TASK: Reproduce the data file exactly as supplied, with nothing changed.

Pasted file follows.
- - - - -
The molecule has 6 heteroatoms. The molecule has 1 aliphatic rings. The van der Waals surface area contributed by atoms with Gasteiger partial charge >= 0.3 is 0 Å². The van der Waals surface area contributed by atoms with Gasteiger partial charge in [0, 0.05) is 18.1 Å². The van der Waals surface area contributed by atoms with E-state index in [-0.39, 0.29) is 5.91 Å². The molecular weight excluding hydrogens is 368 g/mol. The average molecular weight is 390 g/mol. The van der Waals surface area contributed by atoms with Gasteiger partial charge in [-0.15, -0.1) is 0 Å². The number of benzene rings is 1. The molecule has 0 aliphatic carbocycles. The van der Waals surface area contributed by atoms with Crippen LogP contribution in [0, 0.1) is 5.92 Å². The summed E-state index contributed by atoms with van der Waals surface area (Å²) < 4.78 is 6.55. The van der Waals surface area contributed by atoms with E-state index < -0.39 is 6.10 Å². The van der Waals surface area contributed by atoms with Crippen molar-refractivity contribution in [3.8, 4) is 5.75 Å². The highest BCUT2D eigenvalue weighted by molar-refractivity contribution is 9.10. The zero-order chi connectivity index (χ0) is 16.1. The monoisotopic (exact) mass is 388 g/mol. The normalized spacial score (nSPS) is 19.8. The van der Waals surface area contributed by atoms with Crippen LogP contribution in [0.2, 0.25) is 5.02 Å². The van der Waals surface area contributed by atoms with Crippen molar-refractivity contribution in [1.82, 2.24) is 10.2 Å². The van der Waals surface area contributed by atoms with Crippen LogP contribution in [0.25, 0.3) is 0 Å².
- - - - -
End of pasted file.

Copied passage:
The molecule has 6 heteroatoms. The molecule has 1 aliphatic rings. The van der Waals surface area contributed by atoms with Gasteiger partial charge >= 0.3 is 0 Å². The van der Waals surface area contributed by atoms with Gasteiger partial charge in [0, 0.05) is 18.1 Å². The van der Waals surface area contributed by atoms with E-state index in [-0.39, 0.29) is 5.91 Å². The molecular weight excluding hydrogens is 368 g/mol. The average molecular weight is 390 g/mol. The van der Waals surface area contributed by atoms with Gasteiger partial charge in [-0.15, -0.1) is 0 Å². The number of benzene rings is 1. The molecule has 0 aliphatic carbocycles. The van der Waals surface area contributed by atoms with Crippen LogP contribution in [0, 0.1) is 5.92 Å². The summed E-state index contributed by atoms with van der Waals surface area (Å²) < 4.78 is 6.55. The van der Waals surface area contributed by atoms with E-state index < -0.39 is 6.10 Å². The van der Waals surface area contributed by atoms with Crippen molar-refractivity contribution in [3.8, 4) is 5.75 Å². The highest BCUT2D eigenvalue weighted by molar-refractivity contribution is 9.10. The zero-order chi connectivity index (χ0) is 16.1. The monoisotopic (exact) mass is 388 g/mol. The normalized spacial score (nSPS) is 19.8. The van der Waals surface area contributed by atoms with Crippen LogP contribution in [0.2, 0.25) is 5.02 Å². The van der Waals surface area contributed by atoms with Crippen molar-refractivity contribution in [1.82, 2.24) is 10.2 Å². The van der Waals surface area contributed by atoms with Crippen LogP contribution in [0.25, 0.3) is 0 Å².